Lebanon has arrested a number of officials from the Port of Beirut after launching an investigation into Tuesday’s massive blast, which levelled the Mediterranean seaport.
The explosion, which has killed at least 135 people and injured more than 4,000, is believed to have been caused by 2,750 tonnes of ammonium nitrate stored unsafely in a warehouse at the port.
President Michel Aoun said that port officials would face "the harshest punishment" if they are found to be responsible for the blast. House arrest will apply to all port officials "who have handled the affairs of storing [the] ammonium nitrate, guarding it and handling its paperwork" since June 2014, according to Information Minister Manal Abdel Samad.
According to records, a Moldovan-flagged cargo vessel called the Rhosus arrived at the port in 2013 after running into technical issues on its journey from Georgia and was later impounded. The highly explosive cargo was moved to a warehouse after it was abandoned by its owners.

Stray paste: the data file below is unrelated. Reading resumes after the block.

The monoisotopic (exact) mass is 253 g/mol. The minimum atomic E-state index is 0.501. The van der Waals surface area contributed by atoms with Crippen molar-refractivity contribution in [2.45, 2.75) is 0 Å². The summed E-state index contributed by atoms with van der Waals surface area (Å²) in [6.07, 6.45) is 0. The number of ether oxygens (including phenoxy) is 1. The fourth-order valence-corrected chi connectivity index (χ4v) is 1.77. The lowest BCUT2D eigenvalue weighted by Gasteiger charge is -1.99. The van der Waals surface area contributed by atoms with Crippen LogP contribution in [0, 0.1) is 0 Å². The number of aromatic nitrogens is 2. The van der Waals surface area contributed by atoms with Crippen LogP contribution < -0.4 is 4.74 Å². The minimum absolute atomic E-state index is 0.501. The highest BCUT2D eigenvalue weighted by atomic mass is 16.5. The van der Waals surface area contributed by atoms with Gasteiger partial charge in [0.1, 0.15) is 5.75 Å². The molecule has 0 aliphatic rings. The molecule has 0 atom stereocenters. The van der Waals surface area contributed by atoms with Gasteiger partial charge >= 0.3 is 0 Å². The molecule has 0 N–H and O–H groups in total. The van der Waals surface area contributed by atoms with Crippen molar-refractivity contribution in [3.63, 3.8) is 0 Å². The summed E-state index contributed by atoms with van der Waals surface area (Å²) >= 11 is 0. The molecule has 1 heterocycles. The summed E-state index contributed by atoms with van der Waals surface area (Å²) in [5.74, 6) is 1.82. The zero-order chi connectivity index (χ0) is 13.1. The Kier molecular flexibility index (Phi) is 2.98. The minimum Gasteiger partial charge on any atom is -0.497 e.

Badri Daher, customs chief, claimed that the department had asked for the dangerous chemical to be removed but added “this did not happen”. He said: "We leave it to the experts to determine the reasons.”
Both the heads of the Port of Beirut and the customs authority told local reporters that they had asked the judiciary in writing several times for the chemical to be exported or sold. But they claimed that judges never responded.
Hassan Koraytem, the port’s general manager, told Lebanese TV station OTV that officials had been aware that the chemicals were dangerous when a law court ordered them to be stored at the port, “but not to this degree”.
A blame game has ensued as public anger mounts against authorities for what is being viewed as mismanagement and negligence.
Port and customs officials have been involved in scandals in the past, including the misuse of public money.
Lebanon is a country already facing massive economic problems worsened by a coronavirus pandemic, which has killed 68 people. Many people have lost their jobs and widespread food insecurity is expected in a country which imports most of its food by sea.